I offer developmental/content editing services at $1/page. A page is calculated at 250 words. I like easy math. No hidden fees. No upcharges. No nonsense. For comparative purposes, let’s crunch some numbers:
- A 76,000 word manuscript is 304 pages of 250 words = $304.00 for a content edit.
- A 31,000 word manuscript is 124 pages of 250 words = $124.00 for a content edit.
- A 125,000 word manuscript is 500 pages of 250 words = $500.00 for a content edit.
- A 63,000 word manuscript is 252 pages of 250 words = $252.00 for a content edit.
Having an experienced set of eyes review your work can be invaluable. Even if there are no gaping holes in the story – you can move forward with more confidence in knowing that a potential agent or reader isn’t going to send you a note. Like most writers, I self-edit my own work, but I always have at least one professional editor review my final drafts. This is a step you don’t want to omit. Sometimes I swap manuscripts with experienced authors to get a different viewpoint but I still pay to have an edit completed because I believe in trying to put out the best story I can.
Why offer editing services so cheap?
‘Cause I’ve been in your shoes. My first experience in hiring an editor was disastrous. I paid nearly $6/page for a highly recommended, heavily-vetted editor who was unprofessional, sloppy, and gave me absolutely terrible advice. It almost derailed my desire to seek publication. A kind agent suggested I get a second opinion. Desperate, I contacted three additional editors at cut rates and discovered cost does not always equate with quality. Hard lesson learned. Value is relative. What matters most is that you get feedback that helps you to improve your work. There are three primary types of editing although the terms used to describe each vary somewhat and what Each type of editing entails is sometimes open to interpretation. The “types” of editing available are confusing and the discrepancies in definition are an industry-wide issue.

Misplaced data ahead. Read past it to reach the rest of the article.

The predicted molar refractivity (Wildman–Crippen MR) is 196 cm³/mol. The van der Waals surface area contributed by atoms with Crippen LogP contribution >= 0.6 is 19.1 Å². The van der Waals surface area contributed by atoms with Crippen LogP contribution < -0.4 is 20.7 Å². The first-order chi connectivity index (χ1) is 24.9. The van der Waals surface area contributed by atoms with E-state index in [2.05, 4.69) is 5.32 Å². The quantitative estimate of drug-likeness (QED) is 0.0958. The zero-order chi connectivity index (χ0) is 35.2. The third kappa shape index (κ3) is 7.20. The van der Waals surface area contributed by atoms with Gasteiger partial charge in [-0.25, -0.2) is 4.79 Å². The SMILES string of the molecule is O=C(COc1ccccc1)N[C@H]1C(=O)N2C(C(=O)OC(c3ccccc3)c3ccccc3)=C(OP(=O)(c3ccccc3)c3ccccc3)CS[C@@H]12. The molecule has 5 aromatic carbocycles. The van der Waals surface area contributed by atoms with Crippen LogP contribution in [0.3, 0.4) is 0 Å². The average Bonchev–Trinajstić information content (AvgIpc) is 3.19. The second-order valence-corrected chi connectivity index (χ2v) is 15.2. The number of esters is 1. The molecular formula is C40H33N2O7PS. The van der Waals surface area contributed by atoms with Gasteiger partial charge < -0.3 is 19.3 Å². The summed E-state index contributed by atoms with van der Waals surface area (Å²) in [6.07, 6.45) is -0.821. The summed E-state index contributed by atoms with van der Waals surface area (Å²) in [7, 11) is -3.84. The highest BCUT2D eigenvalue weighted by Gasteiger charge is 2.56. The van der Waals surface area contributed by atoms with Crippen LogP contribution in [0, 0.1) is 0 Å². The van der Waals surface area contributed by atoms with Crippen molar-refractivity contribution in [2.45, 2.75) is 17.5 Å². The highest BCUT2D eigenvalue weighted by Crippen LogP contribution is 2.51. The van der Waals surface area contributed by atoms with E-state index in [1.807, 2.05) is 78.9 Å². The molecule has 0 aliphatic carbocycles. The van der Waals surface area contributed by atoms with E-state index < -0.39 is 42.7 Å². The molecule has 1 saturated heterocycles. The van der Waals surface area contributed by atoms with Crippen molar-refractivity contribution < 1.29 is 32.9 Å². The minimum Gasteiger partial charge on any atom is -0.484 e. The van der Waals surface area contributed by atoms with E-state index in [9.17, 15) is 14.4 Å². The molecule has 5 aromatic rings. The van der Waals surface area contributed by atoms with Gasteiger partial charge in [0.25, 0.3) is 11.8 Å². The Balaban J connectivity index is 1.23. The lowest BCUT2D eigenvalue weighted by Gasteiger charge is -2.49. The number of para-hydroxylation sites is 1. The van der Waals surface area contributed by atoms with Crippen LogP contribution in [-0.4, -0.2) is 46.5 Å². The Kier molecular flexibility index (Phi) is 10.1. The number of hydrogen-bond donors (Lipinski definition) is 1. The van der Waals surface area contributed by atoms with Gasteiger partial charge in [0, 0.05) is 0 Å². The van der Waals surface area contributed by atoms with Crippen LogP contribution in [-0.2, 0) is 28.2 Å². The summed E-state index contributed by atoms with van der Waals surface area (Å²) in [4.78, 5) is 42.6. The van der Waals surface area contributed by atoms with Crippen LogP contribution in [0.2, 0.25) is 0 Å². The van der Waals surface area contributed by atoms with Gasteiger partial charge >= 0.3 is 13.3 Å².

The big picture story structure stuff is usually called developmental or content editing. This is what I do – I look at the overall design of your story rather than the mechanical details. Copyediting – or line editing – is the type that takes an intensive evaluation of word usage, paragraph structure, and grammatical issues. Proofreading focuses on the grammar and punctuation of your manuscript – which is very important for a nice smooth readable story. In fact all of these are important but the content editing is where you want to start. Make sure the skeleton of your story can stand on its own before you dress it up all fancy and send it out the door.
What do I offer for $1/page?
There are different methodologies for editing, here’s what I do:
- I read your entire manuscript twice, making comments and notes using the Track Changes feature in Microsoft Word*
- I offer line edits as I move through your story, concentrating on consistency, readability, and solid story structure